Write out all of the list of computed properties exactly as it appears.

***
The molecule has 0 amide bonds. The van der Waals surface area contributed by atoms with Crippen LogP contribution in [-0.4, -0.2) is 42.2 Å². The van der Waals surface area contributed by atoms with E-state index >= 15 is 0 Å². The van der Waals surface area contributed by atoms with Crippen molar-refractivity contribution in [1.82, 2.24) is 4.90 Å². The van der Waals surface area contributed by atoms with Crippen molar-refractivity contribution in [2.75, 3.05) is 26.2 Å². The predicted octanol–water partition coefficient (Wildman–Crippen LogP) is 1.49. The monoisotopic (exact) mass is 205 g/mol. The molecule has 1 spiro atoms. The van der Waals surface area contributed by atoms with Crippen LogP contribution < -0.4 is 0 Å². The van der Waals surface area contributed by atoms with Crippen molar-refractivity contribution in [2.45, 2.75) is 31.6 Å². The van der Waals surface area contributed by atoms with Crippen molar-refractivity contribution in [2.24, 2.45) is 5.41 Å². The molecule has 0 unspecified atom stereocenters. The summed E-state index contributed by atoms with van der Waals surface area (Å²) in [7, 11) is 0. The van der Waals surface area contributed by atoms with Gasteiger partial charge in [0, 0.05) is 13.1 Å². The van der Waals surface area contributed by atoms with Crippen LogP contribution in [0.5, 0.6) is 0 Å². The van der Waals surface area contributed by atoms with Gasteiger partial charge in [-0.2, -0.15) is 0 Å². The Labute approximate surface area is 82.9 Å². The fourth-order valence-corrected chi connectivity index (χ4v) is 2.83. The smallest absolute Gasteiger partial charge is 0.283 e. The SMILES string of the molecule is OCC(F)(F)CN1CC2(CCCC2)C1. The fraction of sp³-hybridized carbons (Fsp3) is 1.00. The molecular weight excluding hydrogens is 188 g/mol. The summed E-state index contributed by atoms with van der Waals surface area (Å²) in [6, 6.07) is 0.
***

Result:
The molecule has 0 amide bonds. The van der Waals surface area contributed by atoms with Crippen LogP contribution in [-0.4, -0.2) is 42.2 Å². The van der Waals surface area contributed by atoms with E-state index >= 15 is 0 Å². The van der Waals surface area contributed by atoms with Crippen molar-refractivity contribution in [1.82, 2.24) is 4.90 Å². The van der Waals surface area contributed by atoms with Crippen molar-refractivity contribution in [2.75, 3.05) is 26.2 Å². The predicted octanol–water partition coefficient (Wildman–Crippen LogP) is 1.49. The monoisotopic (exact) mass is 205 g/mol. The molecule has 1 spiro atoms. The van der Waals surface area contributed by atoms with Crippen LogP contribution < -0.4 is 0 Å². The van der Waals surface area contributed by atoms with Crippen molar-refractivity contribution in [2.45, 2.75) is 31.6 Å². The van der Waals surface area contributed by atoms with Crippen molar-refractivity contribution in [2.24, 2.45) is 5.41 Å². The molecule has 0 unspecified atom stereocenters. The summed E-state index contributed by atoms with van der Waals surface area (Å²) in [7, 11) is 0. The van der Waals surface area contributed by atoms with Gasteiger partial charge in [0, 0.05) is 13.1 Å². The van der Waals surface area contributed by atoms with Crippen LogP contribution in [0.5, 0.6) is 0 Å². The van der Waals surface area contributed by atoms with Gasteiger partial charge in [-0.2, -0.15) is 0 Å². The Labute approximate surface area is 82.9 Å². The fourth-order valence-corrected chi connectivity index (χ4v) is 2.83. The smallest absolute Gasteiger partial charge is 0.283 e. The SMILES string of the molecule is OCC(F)(F)CN1CC2(CCCC2)C1. The fraction of sp³-hybridized carbons (Fsp3) is 1.00. The molecular weight excluding hydrogens is 188 g/mol. The summed E-state index contributed by atoms with van der Waals surface area (Å²) in [6, 6.07) is 0.